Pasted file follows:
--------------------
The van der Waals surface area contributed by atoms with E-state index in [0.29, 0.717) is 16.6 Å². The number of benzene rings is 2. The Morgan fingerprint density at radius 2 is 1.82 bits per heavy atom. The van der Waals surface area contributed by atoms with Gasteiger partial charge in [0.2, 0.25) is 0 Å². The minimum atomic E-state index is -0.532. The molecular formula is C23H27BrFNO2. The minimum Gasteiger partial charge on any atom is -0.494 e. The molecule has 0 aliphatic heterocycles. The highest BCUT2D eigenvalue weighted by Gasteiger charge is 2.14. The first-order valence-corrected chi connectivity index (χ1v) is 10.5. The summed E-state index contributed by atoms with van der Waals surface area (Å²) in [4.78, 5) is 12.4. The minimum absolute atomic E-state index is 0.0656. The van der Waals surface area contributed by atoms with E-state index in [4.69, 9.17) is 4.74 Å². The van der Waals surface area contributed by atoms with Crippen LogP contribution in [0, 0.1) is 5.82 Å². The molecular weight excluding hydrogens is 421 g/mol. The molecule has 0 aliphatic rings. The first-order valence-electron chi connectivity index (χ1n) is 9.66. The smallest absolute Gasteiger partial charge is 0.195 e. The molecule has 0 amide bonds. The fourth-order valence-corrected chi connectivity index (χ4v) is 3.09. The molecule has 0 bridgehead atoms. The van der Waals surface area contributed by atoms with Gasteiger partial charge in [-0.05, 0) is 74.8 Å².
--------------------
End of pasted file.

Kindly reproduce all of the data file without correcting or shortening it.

The van der Waals surface area contributed by atoms with E-state index in [0.29, 0.717) is 16.6 Å². The number of benzene rings is 2. The Morgan fingerprint density at radius 2 is 1.82 bits per heavy atom. The van der Waals surface area contributed by atoms with Gasteiger partial charge in [0.2, 0.25) is 0 Å². The minimum atomic E-state index is -0.532. The molecular formula is C23H27BrFNO2. The minimum Gasteiger partial charge on any atom is -0.494 e. The molecule has 0 aliphatic heterocycles. The highest BCUT2D eigenvalue weighted by Gasteiger charge is 2.14. The first-order valence-corrected chi connectivity index (χ1v) is 10.5. The summed E-state index contributed by atoms with van der Waals surface area (Å²) in [4.78, 5) is 12.4. The minimum absolute atomic E-state index is 0.0656. The van der Waals surface area contributed by atoms with E-state index in [4.69, 9.17) is 4.74 Å². The van der Waals surface area contributed by atoms with Crippen LogP contribution in [0, 0.1) is 5.82 Å². The molecular weight excluding hydrogens is 421 g/mol. The molecule has 0 aliphatic rings. The first-order valence-electron chi connectivity index (χ1n) is 9.66. The smallest absolute Gasteiger partial charge is 0.195 e. The molecule has 0 amide bonds. The fourth-order valence-corrected chi connectivity index (χ4v) is 3.09. The molecule has 0 bridgehead atoms. The van der Waals surface area contributed by atoms with Gasteiger partial charge in [-0.05, 0) is 74.8 Å².